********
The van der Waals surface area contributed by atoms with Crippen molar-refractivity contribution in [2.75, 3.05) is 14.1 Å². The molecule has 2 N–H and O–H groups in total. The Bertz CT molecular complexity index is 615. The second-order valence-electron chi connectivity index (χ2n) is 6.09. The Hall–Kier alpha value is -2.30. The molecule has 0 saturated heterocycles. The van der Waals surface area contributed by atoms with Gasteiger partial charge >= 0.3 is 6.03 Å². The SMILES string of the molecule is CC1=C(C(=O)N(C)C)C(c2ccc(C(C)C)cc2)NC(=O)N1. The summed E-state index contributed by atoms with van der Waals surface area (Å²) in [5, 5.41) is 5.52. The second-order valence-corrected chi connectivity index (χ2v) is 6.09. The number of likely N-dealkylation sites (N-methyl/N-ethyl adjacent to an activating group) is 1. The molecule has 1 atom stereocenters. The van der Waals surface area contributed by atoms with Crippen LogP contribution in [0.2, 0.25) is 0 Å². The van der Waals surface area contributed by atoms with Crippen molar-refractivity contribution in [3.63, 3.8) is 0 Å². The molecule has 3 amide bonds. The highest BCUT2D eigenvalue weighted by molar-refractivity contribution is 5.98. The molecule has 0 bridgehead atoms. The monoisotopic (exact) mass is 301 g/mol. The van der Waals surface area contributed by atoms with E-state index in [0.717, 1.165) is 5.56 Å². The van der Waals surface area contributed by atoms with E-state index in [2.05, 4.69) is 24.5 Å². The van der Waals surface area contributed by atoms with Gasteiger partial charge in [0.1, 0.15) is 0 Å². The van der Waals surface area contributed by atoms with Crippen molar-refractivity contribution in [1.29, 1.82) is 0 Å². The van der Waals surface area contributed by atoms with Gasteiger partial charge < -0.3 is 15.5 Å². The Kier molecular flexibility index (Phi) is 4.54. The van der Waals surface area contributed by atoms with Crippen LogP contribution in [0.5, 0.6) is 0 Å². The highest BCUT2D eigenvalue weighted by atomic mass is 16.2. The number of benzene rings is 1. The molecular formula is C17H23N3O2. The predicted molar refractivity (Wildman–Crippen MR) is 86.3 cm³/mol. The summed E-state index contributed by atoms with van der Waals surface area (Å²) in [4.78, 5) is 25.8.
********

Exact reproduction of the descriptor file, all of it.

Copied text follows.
The van der Waals surface area contributed by atoms with Crippen molar-refractivity contribution in [2.75, 3.05) is 14.1 Å². The molecule has 2 N–H and O–H groups in total. The Bertz CT molecular complexity index is 615. The second-order valence-electron chi connectivity index (χ2n) is 6.09. The Hall–Kier alpha value is -2.30. The molecule has 0 saturated heterocycles. The van der Waals surface area contributed by atoms with Gasteiger partial charge >= 0.3 is 6.03 Å². The SMILES string of the molecule is CC1=C(C(=O)N(C)C)C(c2ccc(C(C)C)cc2)NC(=O)N1. The summed E-state index contributed by atoms with van der Waals surface area (Å²) in [5, 5.41) is 5.52. The second-order valence-corrected chi connectivity index (χ2v) is 6.09. The number of likely N-dealkylation sites (N-methyl/N-ethyl adjacent to an activating group) is 1. The molecule has 1 atom stereocenters. The van der Waals surface area contributed by atoms with Crippen LogP contribution in [0.2, 0.25) is 0 Å². The van der Waals surface area contributed by atoms with Crippen molar-refractivity contribution in [3.63, 3.8) is 0 Å². The molecule has 3 amide bonds. The highest BCUT2D eigenvalue weighted by molar-refractivity contribution is 5.98. The molecule has 0 bridgehead atoms. The monoisotopic (exact) mass is 301 g/mol. The van der Waals surface area contributed by atoms with E-state index in [0.717, 1.165) is 5.56 Å². The van der Waals surface area contributed by atoms with E-state index in [2.05, 4.69) is 24.5 Å². The van der Waals surface area contributed by atoms with Gasteiger partial charge in [0.1, 0.15) is 0 Å². The van der Waals surface area contributed by atoms with Crippen molar-refractivity contribution in [1.29, 1.82) is 0 Å². The van der Waals surface area contributed by atoms with Gasteiger partial charge < -0.3 is 15.5 Å². The Kier molecular flexibility index (Phi) is 4.54. The van der Waals surface area contributed by atoms with Crippen LogP contribution in [0.5, 0.6) is 0 Å². The highest BCUT2D eigenvalue weighted by atomic mass is 16.2. The number of benzene rings is 1. The molecular formula is C17H23N3O2. The predicted molar refractivity (Wildman–Crippen MR) is 86.3 cm³/mol. The summed E-state index contributed by atoms with van der Waals surface area (Å²) in [4.78, 5) is 25.8.